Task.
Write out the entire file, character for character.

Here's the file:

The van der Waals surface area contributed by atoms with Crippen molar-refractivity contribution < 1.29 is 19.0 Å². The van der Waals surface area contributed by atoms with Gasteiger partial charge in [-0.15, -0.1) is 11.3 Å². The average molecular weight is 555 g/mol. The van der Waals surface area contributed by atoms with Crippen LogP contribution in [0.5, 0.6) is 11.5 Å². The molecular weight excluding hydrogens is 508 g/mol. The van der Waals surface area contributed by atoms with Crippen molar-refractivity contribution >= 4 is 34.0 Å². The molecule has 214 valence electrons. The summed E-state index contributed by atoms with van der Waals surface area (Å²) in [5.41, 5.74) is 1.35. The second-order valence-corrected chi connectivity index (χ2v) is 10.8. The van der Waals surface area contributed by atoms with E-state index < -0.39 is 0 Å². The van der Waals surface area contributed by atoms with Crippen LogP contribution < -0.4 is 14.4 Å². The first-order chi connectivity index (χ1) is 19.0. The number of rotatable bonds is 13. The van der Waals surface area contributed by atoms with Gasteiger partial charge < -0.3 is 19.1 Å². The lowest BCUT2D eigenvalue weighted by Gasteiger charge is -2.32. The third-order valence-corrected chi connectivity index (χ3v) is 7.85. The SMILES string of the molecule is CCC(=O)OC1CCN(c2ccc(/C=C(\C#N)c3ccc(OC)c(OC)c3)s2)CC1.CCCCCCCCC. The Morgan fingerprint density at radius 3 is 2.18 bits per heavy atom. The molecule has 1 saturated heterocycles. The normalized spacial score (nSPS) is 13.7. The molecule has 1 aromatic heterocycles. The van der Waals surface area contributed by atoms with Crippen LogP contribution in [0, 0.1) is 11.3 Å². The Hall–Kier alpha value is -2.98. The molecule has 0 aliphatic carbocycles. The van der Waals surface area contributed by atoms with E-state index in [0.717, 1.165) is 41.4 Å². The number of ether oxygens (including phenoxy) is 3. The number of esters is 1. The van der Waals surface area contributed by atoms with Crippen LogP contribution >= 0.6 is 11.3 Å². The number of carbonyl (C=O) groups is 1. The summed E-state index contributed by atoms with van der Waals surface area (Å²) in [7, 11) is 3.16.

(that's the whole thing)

The van der Waals surface area contributed by atoms with Crippen molar-refractivity contribution < 1.29 is 19.0 Å². The van der Waals surface area contributed by atoms with Gasteiger partial charge in [-0.15, -0.1) is 11.3 Å². The average molecular weight is 555 g/mol. The van der Waals surface area contributed by atoms with Crippen LogP contribution in [0.5, 0.6) is 11.5 Å². The molecular weight excluding hydrogens is 508 g/mol. The van der Waals surface area contributed by atoms with Crippen molar-refractivity contribution >= 4 is 34.0 Å². The molecule has 214 valence electrons. The summed E-state index contributed by atoms with van der Waals surface area (Å²) in [5.41, 5.74) is 1.35. The second-order valence-corrected chi connectivity index (χ2v) is 10.8. The van der Waals surface area contributed by atoms with E-state index < -0.39 is 0 Å². The van der Waals surface area contributed by atoms with Crippen LogP contribution < -0.4 is 14.4 Å². The first-order chi connectivity index (χ1) is 19.0. The number of rotatable bonds is 13. The van der Waals surface area contributed by atoms with Gasteiger partial charge < -0.3 is 19.1 Å². The lowest BCUT2D eigenvalue weighted by Gasteiger charge is -2.32. The third-order valence-corrected chi connectivity index (χ3v) is 7.85. The SMILES string of the molecule is CCC(=O)OC1CCN(c2ccc(/C=C(\C#N)c3ccc(OC)c(OC)c3)s2)CC1.CCCCCCCCC. The Morgan fingerprint density at radius 3 is 2.18 bits per heavy atom. The molecule has 1 saturated heterocycles. The normalized spacial score (nSPS) is 13.7. The molecule has 1 aromatic heterocycles. The van der Waals surface area contributed by atoms with Crippen LogP contribution in [0, 0.1) is 11.3 Å². The Hall–Kier alpha value is -2.98. The molecule has 0 aliphatic carbocycles. The van der Waals surface area contributed by atoms with E-state index in [0.717, 1.165) is 41.4 Å². The number of ether oxygens (including phenoxy) is 3. The number of esters is 1. The van der Waals surface area contributed by atoms with Crippen LogP contribution >= 0.6 is 11.3 Å². The number of carbonyl (C=O) groups is 1. The summed E-state index contributed by atoms with van der Waals surface area (Å²) in [7, 11) is 3.16.